Archive for January, 2017

SEMrush

Saturday, January 21st, 2017 | Tech

SEMrush is a competitor analysis tool for online marketing. Specifically, they focus on Google. You can enter a keyword and it will bring up a report that shows you:

  • Volume of traffic
  • Related keywords
  • What the search results are for it
  • Who is running paid ads
  • Copies of the ads they are running
  • A history of the ads for that keyword

Then, if you want to look at a specific competitor, you can bring up a domain report. This shows you:

  • How much organic search they are getting
  • What keywords it is coming from
  • Copies of the adverts they are running
  • What keywords they are bidding on
  • How much they are spending on paid advertising
  • Where their backlinks are coming from
  • Who their main competitors are

They also have a projects feature where you can enter your website and SEMrush will track it. This includes crawling it to find broken links and other bugs, as well as offering SEO advice: does a specific page have too little text or too many keywords?

It is super-useful for marketing. However, it also expensive. Their lowest package, which only allows you to create five projects, is $70 per month. They offer a free 30-day trial (for the pro account, the guru account trial is only 14 days) if you search around for it, which is time enough to evaluate if it will deliver enough benefit to cover the cost.

BriteVerify

Friday, January 20th, 2017 | Tech

Email is a word of trouble these days. Most of it spam. So everyone, ISPs and users alike, put up huge defences against the spam. These are typically so aggressive that a huge amount of legitimate email gets caught in the net. For example, gMail categorises anyone emailing Anxiety Leeds as spam. Most ISPs block any email from Leeds Skeptics also.

However, email is still really useful and probably the most powerful form of online communication, so everyone is still using it. You have to find a way to make it work. One of the important ways of doing this is protecting your reputation. You cannot be sending emails to the wrong accounts, or accounts that do not exist.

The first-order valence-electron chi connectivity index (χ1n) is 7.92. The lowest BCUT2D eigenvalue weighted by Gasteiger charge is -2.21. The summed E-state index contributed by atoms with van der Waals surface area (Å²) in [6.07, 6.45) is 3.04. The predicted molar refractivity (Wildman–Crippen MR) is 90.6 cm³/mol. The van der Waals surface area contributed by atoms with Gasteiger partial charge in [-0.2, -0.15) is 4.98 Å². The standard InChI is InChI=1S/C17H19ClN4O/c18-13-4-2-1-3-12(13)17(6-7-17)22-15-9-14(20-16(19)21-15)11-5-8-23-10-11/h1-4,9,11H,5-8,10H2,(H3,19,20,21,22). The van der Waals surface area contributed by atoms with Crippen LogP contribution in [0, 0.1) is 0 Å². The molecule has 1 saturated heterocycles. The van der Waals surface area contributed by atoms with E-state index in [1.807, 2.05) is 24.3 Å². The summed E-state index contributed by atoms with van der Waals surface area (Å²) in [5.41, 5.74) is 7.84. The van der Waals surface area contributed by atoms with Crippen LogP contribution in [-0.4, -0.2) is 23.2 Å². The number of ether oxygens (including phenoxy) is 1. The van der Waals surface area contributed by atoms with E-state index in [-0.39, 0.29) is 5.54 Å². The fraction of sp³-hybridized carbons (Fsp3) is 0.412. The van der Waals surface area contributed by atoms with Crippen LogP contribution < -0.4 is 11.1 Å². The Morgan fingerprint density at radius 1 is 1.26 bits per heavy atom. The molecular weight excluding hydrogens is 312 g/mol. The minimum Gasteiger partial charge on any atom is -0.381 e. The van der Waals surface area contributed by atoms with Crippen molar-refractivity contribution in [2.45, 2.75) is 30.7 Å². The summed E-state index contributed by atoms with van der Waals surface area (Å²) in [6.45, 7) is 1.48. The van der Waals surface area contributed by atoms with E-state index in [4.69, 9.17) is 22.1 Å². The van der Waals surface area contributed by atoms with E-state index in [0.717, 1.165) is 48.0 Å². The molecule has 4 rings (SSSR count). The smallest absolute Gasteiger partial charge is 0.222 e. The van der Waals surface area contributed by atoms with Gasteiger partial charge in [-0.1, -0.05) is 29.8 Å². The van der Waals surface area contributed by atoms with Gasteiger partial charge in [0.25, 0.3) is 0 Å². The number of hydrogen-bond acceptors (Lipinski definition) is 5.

When I started a course to teach IT contracting, I had a problem. I was giving away my first set of lessons, and a book. All you have to do is register and you get it all for free. But people were registering with fake email addresses or other people’s email addresses. To stop this, I put in a double-opt-in system, in which you had to click the link I emailed to you.

However, still meant I had to send an email to a possibly fake email address. Not to mention that people started using disposable email addresses.

So, I integrated BriteVerify. They have an API where you can check whether an email address exists or not. They check the MX records of a domain, filter out disposable email addresses, and does a few other checks.

Does it work? Mostly, yes. It passed on all the test email addresses I gave it. In the real world, it is not perfect, but it does provide an easy way for me to automatically screen out obvious fakes. They maintain a list of disposable email address providers for example. I have my own blacklist, but there’s is much more comprehensive than mine.

The downside is that a) it costs money ($0.01 per check with no free tier) and b) that it will slightly slow down the response times of my page while I am speaking to their API. Given that registration is a one-time process, though, so far it has proven worth it.

Unbounce

Thursday, January 19th, 2017 | Tech

Unbounce is a WYSIWYG editor for building landing pages. If you have no coding skills, you can whip up a landing page for your business by dragging and drop elements onto pre-built templates.

I have been wondering whether approaching everything as a coder is a distraction from building my businesses online. Maybe I should use more tools like this and concentrate on building the business, not the website code. It certainly does allow you to get up-and-running very quickly.

It also has some good integrations: I can easily drop my MailChimp account in there, for example. It also supports building a desktop version and a mobile version at the same time. As you drag elements in for one version, they appear on the other. You can then toggle between them and adjust each one individually.

Some things I found frustrating. For example, centring text. When coding, I would make the box 100% width, and therefore it would be in the centre regardless of the screen size. However, Unbounce requires you to create boxes with a specific size and then adjust the size for the different breakpoints.